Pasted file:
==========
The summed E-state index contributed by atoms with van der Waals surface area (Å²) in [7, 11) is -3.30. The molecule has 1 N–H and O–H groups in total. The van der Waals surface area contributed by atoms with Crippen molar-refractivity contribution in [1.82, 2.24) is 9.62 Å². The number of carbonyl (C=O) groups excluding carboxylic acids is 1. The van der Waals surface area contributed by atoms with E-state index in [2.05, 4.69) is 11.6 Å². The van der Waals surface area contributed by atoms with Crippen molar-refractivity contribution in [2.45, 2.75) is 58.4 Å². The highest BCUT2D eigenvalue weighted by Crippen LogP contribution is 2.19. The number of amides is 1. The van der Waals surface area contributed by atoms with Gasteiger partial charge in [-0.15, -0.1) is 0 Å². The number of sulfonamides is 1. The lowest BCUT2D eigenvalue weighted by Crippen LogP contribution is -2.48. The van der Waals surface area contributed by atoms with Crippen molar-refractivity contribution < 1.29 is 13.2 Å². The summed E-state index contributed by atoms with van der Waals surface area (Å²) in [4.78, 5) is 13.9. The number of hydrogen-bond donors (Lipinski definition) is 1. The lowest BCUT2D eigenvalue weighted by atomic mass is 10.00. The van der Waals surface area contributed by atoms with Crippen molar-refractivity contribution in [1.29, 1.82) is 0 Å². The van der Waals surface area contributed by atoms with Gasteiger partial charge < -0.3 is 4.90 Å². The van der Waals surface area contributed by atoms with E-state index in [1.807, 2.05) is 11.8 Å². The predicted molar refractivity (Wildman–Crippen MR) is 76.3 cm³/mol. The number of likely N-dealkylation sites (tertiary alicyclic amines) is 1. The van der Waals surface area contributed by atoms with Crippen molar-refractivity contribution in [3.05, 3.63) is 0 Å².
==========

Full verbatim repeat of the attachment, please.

The summed E-state index contributed by atoms with van der Waals surface area (Å²) in [7, 11) is -3.30. The molecule has 1 N–H and O–H groups in total. The van der Waals surface area contributed by atoms with Crippen molar-refractivity contribution in [1.82, 2.24) is 9.62 Å². The number of carbonyl (C=O) groups excluding carboxylic acids is 1. The van der Waals surface area contributed by atoms with E-state index in [2.05, 4.69) is 11.6 Å². The van der Waals surface area contributed by atoms with Crippen molar-refractivity contribution in [2.45, 2.75) is 58.4 Å². The highest BCUT2D eigenvalue weighted by Crippen LogP contribution is 2.19. The number of amides is 1. The van der Waals surface area contributed by atoms with Gasteiger partial charge in [-0.15, -0.1) is 0 Å². The number of sulfonamides is 1. The lowest BCUT2D eigenvalue weighted by Crippen LogP contribution is -2.48. The van der Waals surface area contributed by atoms with Crippen molar-refractivity contribution < 1.29 is 13.2 Å². The summed E-state index contributed by atoms with van der Waals surface area (Å²) in [4.78, 5) is 13.9. The number of hydrogen-bond donors (Lipinski definition) is 1. The lowest BCUT2D eigenvalue weighted by atomic mass is 10.00. The van der Waals surface area contributed by atoms with Crippen molar-refractivity contribution in [1.29, 1.82) is 0 Å². The van der Waals surface area contributed by atoms with Gasteiger partial charge < -0.3 is 4.90 Å². The van der Waals surface area contributed by atoms with E-state index in [1.807, 2.05) is 11.8 Å². The predicted molar refractivity (Wildman–Crippen MR) is 76.3 cm³/mol. The number of likely N-dealkylation sites (tertiary alicyclic amines) is 1. The van der Waals surface area contributed by atoms with Crippen molar-refractivity contribution in [3.05, 3.63) is 0 Å².